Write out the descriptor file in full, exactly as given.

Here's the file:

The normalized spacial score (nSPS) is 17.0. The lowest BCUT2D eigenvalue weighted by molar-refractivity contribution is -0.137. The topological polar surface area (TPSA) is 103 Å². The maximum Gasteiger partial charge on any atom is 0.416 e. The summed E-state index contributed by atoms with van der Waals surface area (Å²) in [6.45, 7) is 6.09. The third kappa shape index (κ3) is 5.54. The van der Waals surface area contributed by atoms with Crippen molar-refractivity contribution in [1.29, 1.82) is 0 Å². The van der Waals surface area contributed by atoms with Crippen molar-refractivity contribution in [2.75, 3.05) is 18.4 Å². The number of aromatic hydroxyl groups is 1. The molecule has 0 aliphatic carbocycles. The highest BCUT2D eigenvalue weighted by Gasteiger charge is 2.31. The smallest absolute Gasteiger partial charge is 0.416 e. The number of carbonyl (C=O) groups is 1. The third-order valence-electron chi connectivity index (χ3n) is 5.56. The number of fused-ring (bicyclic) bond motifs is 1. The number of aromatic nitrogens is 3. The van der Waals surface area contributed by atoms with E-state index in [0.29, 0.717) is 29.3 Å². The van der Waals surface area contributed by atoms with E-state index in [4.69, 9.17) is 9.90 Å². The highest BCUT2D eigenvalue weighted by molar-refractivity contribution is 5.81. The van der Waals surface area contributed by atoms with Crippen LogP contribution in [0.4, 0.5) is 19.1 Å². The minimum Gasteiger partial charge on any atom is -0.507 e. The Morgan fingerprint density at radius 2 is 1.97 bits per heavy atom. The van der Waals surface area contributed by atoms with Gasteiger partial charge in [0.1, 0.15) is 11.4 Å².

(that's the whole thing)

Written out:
The normalized spacial score (nSPS) is 17.0. The lowest BCUT2D eigenvalue weighted by molar-refractivity contribution is -0.137. The topological polar surface area (TPSA) is 103 Å². The maximum Gasteiger partial charge on any atom is 0.416 e. The summed E-state index contributed by atoms with van der Waals surface area (Å²) in [6.45, 7) is 6.09. The third kappa shape index (κ3) is 5.54. The van der Waals surface area contributed by atoms with Crippen molar-refractivity contribution in [1.29, 1.82) is 0 Å². The van der Waals surface area contributed by atoms with Crippen molar-refractivity contribution in [2.75, 3.05) is 18.4 Å². The number of aromatic hydroxyl groups is 1. The molecule has 0 aliphatic carbocycles. The highest BCUT2D eigenvalue weighted by Gasteiger charge is 2.31. The smallest absolute Gasteiger partial charge is 0.416 e. The number of carbonyl (C=O) groups is 1. The third-order valence-electron chi connectivity index (χ3n) is 5.56. The number of fused-ring (bicyclic) bond motifs is 1. The number of aromatic nitrogens is 3. The van der Waals surface area contributed by atoms with E-state index in [0.29, 0.717) is 29.3 Å². The van der Waals surface area contributed by atoms with E-state index in [4.69, 9.17) is 9.90 Å². The highest BCUT2D eigenvalue weighted by molar-refractivity contribution is 5.81. The van der Waals surface area contributed by atoms with Crippen LogP contribution in [0.4, 0.5) is 19.1 Å². The minimum Gasteiger partial charge on any atom is -0.507 e. The Morgan fingerprint density at radius 2 is 1.97 bits per heavy atom. The van der Waals surface area contributed by atoms with Gasteiger partial charge in [0.1, 0.15) is 11.4 Å².